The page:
E*TRADE also heard that customers were interested in confirming their tolerance for risk before finally signing up. So E*TRADE designed a series of engaging visualisations to compare and contrast the company’s model portfolios by risk tolerance.
Finally, in the delivery phase, E*TRADE conducted usability interviews with customers to further optimise the work flow. E*TRADE is measuring interaction data across this experience and continue to refine it based on user behaviour.
Employing a user-centric mindset in the brokerage industry comes with its challenges, given the spectrum of users. E*TRADE has sophisticated traders who have honed their craft over the years and instinctively deploy a virtual army of strategies as they move in and out of positions every day.
At the same time, E*TRADE has buy-and-hold investors who take long positions for income and are more interested in long-term performance. Finally, E*TRADE has delegators, who are interested in self-adjusting solutions such as Adaptive Portfolio that are professionally managed.
Making sure that the design is flexible enough to scale becomes paramount.
There are four key considerations that can help strike the right balance.
- Share the glory. Customers and stakeholders across the organization need to co-own the outcomes. The financial services industry needs to place particular emphasis on co-creation given the complexity of investment choices and the changing regulatory landscape. Connecting designers, product managers, engineers and compliance experts early and often creates a shared responsibility.
- Get commitment from the top. Senior management needs to set the tone for the importance of designing an exceptional customer experience. E*TRADE Chief Executive Paul Idzik listens to several hours of customer calls every week and encourages employees to “put themselves in the customer’s shoes” at all times.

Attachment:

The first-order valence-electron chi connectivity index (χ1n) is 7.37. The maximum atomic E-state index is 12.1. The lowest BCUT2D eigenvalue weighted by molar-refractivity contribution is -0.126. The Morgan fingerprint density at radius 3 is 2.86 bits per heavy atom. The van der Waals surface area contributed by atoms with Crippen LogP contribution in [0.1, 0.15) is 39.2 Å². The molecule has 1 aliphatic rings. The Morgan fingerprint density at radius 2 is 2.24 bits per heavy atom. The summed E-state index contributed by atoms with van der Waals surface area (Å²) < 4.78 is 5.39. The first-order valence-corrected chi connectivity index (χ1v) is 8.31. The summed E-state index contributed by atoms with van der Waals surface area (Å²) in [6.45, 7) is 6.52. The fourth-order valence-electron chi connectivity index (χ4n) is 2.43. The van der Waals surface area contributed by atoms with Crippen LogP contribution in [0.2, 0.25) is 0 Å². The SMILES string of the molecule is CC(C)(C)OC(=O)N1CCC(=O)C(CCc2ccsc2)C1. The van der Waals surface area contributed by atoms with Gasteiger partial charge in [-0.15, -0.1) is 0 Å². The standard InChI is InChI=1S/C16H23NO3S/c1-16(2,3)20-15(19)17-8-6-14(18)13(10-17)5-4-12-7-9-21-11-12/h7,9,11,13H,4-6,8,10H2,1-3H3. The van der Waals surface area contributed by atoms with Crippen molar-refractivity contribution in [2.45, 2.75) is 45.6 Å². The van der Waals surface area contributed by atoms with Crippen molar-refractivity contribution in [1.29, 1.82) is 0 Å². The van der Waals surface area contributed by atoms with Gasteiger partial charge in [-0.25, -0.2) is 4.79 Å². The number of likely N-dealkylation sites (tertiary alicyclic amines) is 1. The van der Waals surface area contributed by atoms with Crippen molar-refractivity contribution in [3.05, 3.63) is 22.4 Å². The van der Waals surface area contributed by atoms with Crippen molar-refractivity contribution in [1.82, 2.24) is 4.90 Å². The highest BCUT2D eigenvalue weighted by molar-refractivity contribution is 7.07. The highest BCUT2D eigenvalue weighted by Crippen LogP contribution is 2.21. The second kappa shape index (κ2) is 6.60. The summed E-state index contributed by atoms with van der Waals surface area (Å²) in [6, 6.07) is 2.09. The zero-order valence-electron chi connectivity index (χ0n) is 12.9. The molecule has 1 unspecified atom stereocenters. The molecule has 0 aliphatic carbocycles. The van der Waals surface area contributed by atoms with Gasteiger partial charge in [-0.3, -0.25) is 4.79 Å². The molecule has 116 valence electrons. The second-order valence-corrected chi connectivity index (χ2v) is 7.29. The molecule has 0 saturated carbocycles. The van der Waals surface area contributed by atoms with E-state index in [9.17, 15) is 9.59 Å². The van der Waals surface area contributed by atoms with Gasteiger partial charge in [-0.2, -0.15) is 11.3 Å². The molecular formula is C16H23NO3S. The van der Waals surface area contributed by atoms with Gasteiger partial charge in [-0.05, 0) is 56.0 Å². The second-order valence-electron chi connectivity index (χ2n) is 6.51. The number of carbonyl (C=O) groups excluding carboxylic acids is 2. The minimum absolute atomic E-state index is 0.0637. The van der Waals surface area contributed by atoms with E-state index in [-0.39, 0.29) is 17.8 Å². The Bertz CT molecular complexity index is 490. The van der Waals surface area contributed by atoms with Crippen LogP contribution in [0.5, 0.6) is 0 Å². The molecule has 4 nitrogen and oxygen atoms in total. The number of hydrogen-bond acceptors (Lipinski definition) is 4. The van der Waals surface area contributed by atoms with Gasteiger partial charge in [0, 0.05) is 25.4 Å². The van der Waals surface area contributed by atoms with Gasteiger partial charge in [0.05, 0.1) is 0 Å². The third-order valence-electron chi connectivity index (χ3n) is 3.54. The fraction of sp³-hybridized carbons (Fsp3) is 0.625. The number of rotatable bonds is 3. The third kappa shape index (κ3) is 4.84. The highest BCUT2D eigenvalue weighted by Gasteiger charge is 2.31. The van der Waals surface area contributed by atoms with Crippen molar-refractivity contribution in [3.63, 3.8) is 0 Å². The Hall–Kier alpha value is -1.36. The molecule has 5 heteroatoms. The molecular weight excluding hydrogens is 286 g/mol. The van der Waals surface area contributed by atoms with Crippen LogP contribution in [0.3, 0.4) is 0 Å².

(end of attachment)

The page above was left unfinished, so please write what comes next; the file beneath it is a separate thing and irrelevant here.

- Create an aspirational north star. Every organization needs to find purpose in its customer agenda. This agenda needs to speak to all, from customer service representatives, to engineers to designers to operations staff. In fact, the company has memorialized eight design tenets in posters and digital screens across E*TRADE to remind employees of what it means to deliver exceptional customer experience.
- Test, learn, re-test and re-learn. The user-centric mindset means the process is iterative. Design thinking fits perfectly with E*TRADE’s continuing transformation toward an agile software development process. Continuously analyzing data on how customers are using products and services ensures that E*TRADE evolves and learns.
Investors have entrusted the companies in this industry with a major responsibility: to help them manage their money.
Furthermore, their expectations are being set by digital leaders outside the financial services industry, who are constantly upping the ante. As a result, their expectations will only increase.
This industry has a narrow opportunity to embrace design thinking and position the customer at the core of its agenda. This has significant implications on talent mix, product development processes and tools, and project portfolios.
The most profound impact is in transforming the industry’s culture to be design-forward.